Cross-border payment service BlueKite has raised a $1.5 million seed round, the Miami-based startup announced earlier this week. It will use this funding to further develop its model, which lets migrants pay bills on behalf of their relatives who remained in their home country.
The investment was led by PeopleFund, which invested $1.2 million, completed by $300,000 from the company’s co-founders, Bobby Aitkenhead, Jose Vargas and Matias de Tezanos. As you may know, Vargas and Tezanos are also PeopleFund founders, which makes this deal a bit atypical.
“One year and a half ago, Matias, Jose and I actually created the company together. We formalized it in April 2012, before PeopleFund had established its own structure,” Aitkenhead tells TNW. “I remained fully dedicated to BlueKite’s execution, while they were turning PeopleFund into a formal entity.” [See our interview with Jose Vargas.]
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In the meantime, BlueKite went on to launch in its home market, Florida, where it already offers cross-border bill payment services in countries including Mexico, Guatemala, Honduras and El Salvador. Some of the bills that can be paid through BlueKite include electricity, gas, water, Internet, cable, fixed & mobile phone, and financial services.
BlueKite’s services are distributed via third-party agents – typically, the Western Union-type stores to which migrants already go when they want to send remittances to their families. Aitkenhead details the rationale behind this distribution channel:
“It is an important part of our model, because we target those who are unbanked and underbanked. This is often the case among immigrants who send money to their family abroad, so they usually visit cash stores and money business services. Now they can also pay a bill for their relatives at the same time.”
Even if BlueKite had its own online distribution channel, it would have a hard time marketing its new product, let alone receiving payments from unbanked clients. On the other hand, cash store owners play a key role in letting clients know about this new option, which is why BlueKite decided to handpick its partners, rather than teaming up with large franchises:
“They are our marketers, so we’d rather go slower and have the right agents to push our product. The fee is very attractive to them, since they get to keep around 40% of the $4.95 we charge the sender on each bill,” Aitkenhead says.
Following its new funding, one of BlueKite’s goals is to be present in 400 stores in the state of Florida by the end of the first quarter. Florida aside, it also has expansion plans in the US, where it is pre-approved in five more States, as well as in Europe.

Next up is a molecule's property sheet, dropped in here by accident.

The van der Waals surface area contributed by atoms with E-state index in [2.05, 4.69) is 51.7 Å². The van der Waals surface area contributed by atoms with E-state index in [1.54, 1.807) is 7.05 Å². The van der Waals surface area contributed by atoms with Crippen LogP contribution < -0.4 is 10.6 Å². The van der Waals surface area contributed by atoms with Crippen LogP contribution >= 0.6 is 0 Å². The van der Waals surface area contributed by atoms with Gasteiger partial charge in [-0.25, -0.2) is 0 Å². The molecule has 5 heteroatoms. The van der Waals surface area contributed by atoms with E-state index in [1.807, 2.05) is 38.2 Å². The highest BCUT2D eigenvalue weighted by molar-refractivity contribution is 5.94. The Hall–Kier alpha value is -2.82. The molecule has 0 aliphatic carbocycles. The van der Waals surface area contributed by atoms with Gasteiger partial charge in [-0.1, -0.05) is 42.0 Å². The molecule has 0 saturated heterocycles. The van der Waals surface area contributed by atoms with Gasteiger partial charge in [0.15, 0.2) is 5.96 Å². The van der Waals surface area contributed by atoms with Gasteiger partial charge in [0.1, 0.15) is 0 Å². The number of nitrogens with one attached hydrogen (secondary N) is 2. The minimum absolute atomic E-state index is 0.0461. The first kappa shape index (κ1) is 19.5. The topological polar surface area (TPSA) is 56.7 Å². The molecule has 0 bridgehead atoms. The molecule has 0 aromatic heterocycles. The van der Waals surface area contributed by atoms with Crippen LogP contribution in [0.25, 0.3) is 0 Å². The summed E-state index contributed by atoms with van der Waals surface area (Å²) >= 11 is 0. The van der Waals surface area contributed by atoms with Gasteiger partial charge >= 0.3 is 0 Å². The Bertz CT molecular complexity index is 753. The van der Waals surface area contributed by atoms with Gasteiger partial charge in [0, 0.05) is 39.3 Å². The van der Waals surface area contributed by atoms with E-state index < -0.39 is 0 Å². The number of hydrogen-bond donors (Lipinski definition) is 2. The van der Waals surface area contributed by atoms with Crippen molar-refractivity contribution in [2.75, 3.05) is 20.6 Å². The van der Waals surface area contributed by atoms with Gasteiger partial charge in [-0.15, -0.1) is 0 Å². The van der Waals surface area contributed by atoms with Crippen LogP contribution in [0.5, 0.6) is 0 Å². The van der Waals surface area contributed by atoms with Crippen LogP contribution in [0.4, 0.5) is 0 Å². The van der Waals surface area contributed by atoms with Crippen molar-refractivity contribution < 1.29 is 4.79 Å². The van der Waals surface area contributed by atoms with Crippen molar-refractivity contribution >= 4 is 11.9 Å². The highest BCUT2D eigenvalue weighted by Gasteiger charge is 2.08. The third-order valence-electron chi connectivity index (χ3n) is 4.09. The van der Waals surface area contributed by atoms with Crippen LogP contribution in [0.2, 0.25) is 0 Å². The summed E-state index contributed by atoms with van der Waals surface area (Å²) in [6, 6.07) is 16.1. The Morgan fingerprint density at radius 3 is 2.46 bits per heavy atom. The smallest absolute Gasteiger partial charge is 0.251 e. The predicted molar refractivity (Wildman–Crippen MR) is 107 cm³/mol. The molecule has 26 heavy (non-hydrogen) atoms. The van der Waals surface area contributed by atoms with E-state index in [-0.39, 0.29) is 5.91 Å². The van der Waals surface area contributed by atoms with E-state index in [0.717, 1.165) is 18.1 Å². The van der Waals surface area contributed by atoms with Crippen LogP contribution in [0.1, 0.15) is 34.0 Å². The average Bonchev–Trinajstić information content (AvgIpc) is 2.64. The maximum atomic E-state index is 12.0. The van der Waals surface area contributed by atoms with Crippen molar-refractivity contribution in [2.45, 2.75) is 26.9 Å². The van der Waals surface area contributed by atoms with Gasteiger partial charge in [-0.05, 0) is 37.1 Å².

Its first non-US stop will be Spain, where it plans to launch at the beginning of the second quarter, although it still has to determine the right price point in a market where clients are less used transaction fees, and more used to paying extra for currency exchange or getting unfavorable rates.
While its current focus is Latin America, Aitkenhead hopes the company will soon start adding billers in Southeast Asia and/or Africa. Integrating new billers is obviously BlueKite’s main difficulty, but also the core of its business:
“The first biller was obviously the hardest to convince, the second one was slightly less difficult, and so on. So we’re at the point where our current traction makes it easier; but even once they agree, integration with their accounting system is always a technical challenge.”
Once the integration is in place, its purpose is to make it more convenient for migrants to manage their finances. Remittances represent an important share of the world’s economy. According to the Inter-American Development Bank (IADB), Latin American and Caribbean migrants sent a whopping $61 billion in remittances to their home countries in 2011, up 6 percent from $57.6 billion in 2010.
In this context, it would probably make sense to add BlueKite to our recent list of startups that are working on disrupting finance in Latin America. We asked this question to Aitkenhead:
“We could see ourselves as part of a trend that is bringing democracy to finance; but more importantly, it’s about bringing finance to everyone. Ours is a small effort in that direction, that can hopefully match some initiatives to bring financial innovation to those who need it the most.”
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